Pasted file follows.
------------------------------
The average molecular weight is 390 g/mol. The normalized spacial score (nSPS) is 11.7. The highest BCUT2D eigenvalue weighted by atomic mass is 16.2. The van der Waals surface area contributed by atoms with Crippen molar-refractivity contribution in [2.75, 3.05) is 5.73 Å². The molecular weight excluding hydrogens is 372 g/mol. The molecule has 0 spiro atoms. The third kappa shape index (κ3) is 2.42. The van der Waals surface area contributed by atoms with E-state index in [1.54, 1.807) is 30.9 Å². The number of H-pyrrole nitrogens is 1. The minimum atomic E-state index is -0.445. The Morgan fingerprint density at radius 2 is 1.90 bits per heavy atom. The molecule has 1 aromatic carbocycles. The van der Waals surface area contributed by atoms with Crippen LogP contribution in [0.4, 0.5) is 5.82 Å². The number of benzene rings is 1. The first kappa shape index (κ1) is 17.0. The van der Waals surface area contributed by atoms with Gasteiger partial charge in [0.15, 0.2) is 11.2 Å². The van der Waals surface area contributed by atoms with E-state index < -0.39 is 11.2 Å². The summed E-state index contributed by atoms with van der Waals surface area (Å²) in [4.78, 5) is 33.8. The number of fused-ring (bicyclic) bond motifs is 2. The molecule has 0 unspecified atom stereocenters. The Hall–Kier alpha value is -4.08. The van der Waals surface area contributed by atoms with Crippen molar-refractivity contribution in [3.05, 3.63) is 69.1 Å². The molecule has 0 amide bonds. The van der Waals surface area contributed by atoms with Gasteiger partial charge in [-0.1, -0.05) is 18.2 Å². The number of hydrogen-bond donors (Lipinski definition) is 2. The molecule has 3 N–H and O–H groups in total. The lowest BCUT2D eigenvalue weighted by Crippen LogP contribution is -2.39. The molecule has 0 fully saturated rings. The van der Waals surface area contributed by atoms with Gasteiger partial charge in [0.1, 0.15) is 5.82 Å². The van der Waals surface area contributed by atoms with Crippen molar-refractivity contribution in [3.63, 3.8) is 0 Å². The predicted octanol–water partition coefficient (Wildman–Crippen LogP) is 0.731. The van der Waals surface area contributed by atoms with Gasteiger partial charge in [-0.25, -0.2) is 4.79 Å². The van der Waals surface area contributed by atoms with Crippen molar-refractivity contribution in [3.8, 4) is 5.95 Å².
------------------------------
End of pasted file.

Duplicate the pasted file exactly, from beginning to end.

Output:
The average molecular weight is 390 g/mol. The normalized spacial score (nSPS) is 11.7. The highest BCUT2D eigenvalue weighted by atomic mass is 16.2. The van der Waals surface area contributed by atoms with Crippen molar-refractivity contribution in [2.75, 3.05) is 5.73 Å². The molecular weight excluding hydrogens is 372 g/mol. The molecule has 0 spiro atoms. The third kappa shape index (κ3) is 2.42. The van der Waals surface area contributed by atoms with E-state index in [1.54, 1.807) is 30.9 Å². The number of H-pyrrole nitrogens is 1. The minimum atomic E-state index is -0.445. The Morgan fingerprint density at radius 2 is 1.90 bits per heavy atom. The molecule has 1 aromatic carbocycles. The van der Waals surface area contributed by atoms with Crippen LogP contribution in [0.4, 0.5) is 5.82 Å². The number of benzene rings is 1. The first kappa shape index (κ1) is 17.0. The van der Waals surface area contributed by atoms with Gasteiger partial charge in [0.15, 0.2) is 11.2 Å². The van der Waals surface area contributed by atoms with E-state index < -0.39 is 11.2 Å². The summed E-state index contributed by atoms with van der Waals surface area (Å²) in [4.78, 5) is 33.8. The number of fused-ring (bicyclic) bond motifs is 2. The molecule has 0 unspecified atom stereocenters. The Hall–Kier alpha value is -4.08. The van der Waals surface area contributed by atoms with Crippen molar-refractivity contribution in [3.05, 3.63) is 69.1 Å². The molecule has 0 amide bonds. The van der Waals surface area contributed by atoms with Gasteiger partial charge in [-0.1, -0.05) is 18.2 Å². The number of hydrogen-bond donors (Lipinski definition) is 2. The molecule has 3 N–H and O–H groups in total. The lowest BCUT2D eigenvalue weighted by Crippen LogP contribution is -2.39. The molecule has 0 fully saturated rings. The van der Waals surface area contributed by atoms with Gasteiger partial charge in [0.1, 0.15) is 5.82 Å². The van der Waals surface area contributed by atoms with Crippen molar-refractivity contribution in [3.63, 3.8) is 0 Å². The predicted octanol–water partition coefficient (Wildman–Crippen LogP) is 0.731. The van der Waals surface area contributed by atoms with Gasteiger partial charge in [-0.25, -0.2) is 4.79 Å². The van der Waals surface area contributed by atoms with Crippen molar-refractivity contribution in [3.8, 4) is 5.95 Å².